I was idling at a stop light and looked at the car that pulled up on my left. Long, sleek, black. In chrome, at about 2 o’clock above the front wheel well were the words, “Ultimate Edition.” I had seen “limited” and “deluxe” and “special” and, even, “Texas” editions. This was a first. Ultimate! I genuflected (as best as I could sitting behind the wheel.)
Word inflation. To me, “Ultimate” would need to be a car that costs nothing, gets there in seconds, never hits a red light and has dinner ready when I get home. Tucking me in at night might not be over the top.
When we inflate our language in order to feel better, create excitement, or sell something (including ourselves,) we lose our bearings. Conversations may or may not mean what we think they mean. Friends and acquaintances may or may not be who they say they are. We may or may not be loved for who we truly are. Super stars, amateur or professional may be average. Fine meals may prove to be routine. Things may or may not be done. We become adrift. We even begin to think of adrift as normal.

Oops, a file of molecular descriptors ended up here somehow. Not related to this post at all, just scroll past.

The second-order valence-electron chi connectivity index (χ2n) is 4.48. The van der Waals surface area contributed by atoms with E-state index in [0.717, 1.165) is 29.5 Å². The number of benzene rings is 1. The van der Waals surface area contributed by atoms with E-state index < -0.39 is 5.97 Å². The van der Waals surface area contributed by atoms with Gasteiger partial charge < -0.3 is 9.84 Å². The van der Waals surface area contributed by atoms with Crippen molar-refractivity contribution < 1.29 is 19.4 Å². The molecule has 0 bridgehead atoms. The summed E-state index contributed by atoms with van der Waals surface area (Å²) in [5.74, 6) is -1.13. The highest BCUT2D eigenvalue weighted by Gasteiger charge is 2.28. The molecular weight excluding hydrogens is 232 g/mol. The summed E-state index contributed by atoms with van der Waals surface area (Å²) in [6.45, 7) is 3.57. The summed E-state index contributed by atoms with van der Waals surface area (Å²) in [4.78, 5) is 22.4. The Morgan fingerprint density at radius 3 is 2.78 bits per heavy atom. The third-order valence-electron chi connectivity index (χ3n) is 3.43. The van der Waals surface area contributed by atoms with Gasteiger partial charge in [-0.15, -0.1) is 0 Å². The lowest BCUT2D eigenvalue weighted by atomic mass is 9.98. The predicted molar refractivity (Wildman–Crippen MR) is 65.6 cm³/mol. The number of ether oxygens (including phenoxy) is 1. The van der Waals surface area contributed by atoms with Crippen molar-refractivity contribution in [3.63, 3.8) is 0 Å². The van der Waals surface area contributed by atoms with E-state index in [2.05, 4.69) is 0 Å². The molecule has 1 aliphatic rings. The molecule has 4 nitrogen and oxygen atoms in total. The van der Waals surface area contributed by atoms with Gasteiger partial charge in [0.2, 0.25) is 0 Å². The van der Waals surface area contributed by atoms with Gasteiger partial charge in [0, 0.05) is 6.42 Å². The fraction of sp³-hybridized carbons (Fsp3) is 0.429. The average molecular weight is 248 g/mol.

Chapter 4, Rule 51 of The Rule of St. Benedict states, “To keep one's mouth from speech that is wicked or full of guile.”
Jesus commends us the “keep it simple.” “All you need to say is simply ‘Yes’ or ‘No’; anything beyond this comes from the evil one.” (Matthew 5:37 NIV)
Part of the uncertainty of our lives comes from our speech. Whether heard out loud, or from another person or in the words that inhabit our head – we will be much more alive and life-giving if we speak simply and truthfully.
When something was hard but necessary, my mother always would call it a “character builder.” Build character today in your speech.